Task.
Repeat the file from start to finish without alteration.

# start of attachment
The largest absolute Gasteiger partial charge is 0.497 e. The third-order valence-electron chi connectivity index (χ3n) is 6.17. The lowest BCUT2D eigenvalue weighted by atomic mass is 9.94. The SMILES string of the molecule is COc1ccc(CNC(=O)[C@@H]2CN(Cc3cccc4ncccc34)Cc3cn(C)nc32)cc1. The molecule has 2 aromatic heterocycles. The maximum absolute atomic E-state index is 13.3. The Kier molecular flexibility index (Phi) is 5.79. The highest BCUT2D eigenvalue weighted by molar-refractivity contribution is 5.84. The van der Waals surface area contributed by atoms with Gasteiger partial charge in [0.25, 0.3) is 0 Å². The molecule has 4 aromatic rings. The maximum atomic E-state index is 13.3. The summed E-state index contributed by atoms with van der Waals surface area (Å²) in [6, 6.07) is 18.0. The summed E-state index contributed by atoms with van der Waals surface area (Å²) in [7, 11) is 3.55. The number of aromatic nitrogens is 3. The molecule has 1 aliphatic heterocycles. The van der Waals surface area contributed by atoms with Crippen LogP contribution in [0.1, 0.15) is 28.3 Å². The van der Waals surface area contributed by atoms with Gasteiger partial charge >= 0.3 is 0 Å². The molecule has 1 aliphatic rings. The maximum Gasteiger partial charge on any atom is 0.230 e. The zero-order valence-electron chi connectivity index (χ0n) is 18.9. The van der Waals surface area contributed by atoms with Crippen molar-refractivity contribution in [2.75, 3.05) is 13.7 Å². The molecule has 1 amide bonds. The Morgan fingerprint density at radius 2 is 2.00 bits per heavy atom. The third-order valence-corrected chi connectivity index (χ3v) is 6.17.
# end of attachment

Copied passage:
The largest absolute Gasteiger partial charge is 0.497 e. The third-order valence-electron chi connectivity index (χ3n) is 6.17. The lowest BCUT2D eigenvalue weighted by atomic mass is 9.94. The SMILES string of the molecule is COc1ccc(CNC(=O)[C@@H]2CN(Cc3cccc4ncccc34)Cc3cn(C)nc32)cc1. The molecule has 2 aromatic heterocycles. The maximum absolute atomic E-state index is 13.3. The Kier molecular flexibility index (Phi) is 5.79. The highest BCUT2D eigenvalue weighted by molar-refractivity contribution is 5.84. The van der Waals surface area contributed by atoms with Gasteiger partial charge in [0.25, 0.3) is 0 Å². The molecule has 4 aromatic rings. The maximum atomic E-state index is 13.3. The summed E-state index contributed by atoms with van der Waals surface area (Å²) in [6, 6.07) is 18.0. The summed E-state index contributed by atoms with van der Waals surface area (Å²) in [7, 11) is 3.55. The number of aromatic nitrogens is 3. The molecule has 1 aliphatic heterocycles. The van der Waals surface area contributed by atoms with Crippen LogP contribution in [0.1, 0.15) is 28.3 Å². The van der Waals surface area contributed by atoms with Gasteiger partial charge >= 0.3 is 0 Å². The molecule has 1 aliphatic rings. The maximum Gasteiger partial charge on any atom is 0.230 e. The zero-order valence-electron chi connectivity index (χ0n) is 18.9. The van der Waals surface area contributed by atoms with Crippen molar-refractivity contribution in [2.75, 3.05) is 13.7 Å². The molecule has 1 amide bonds. The Morgan fingerprint density at radius 2 is 2.00 bits per heavy atom. The third-order valence-corrected chi connectivity index (χ3v) is 6.17.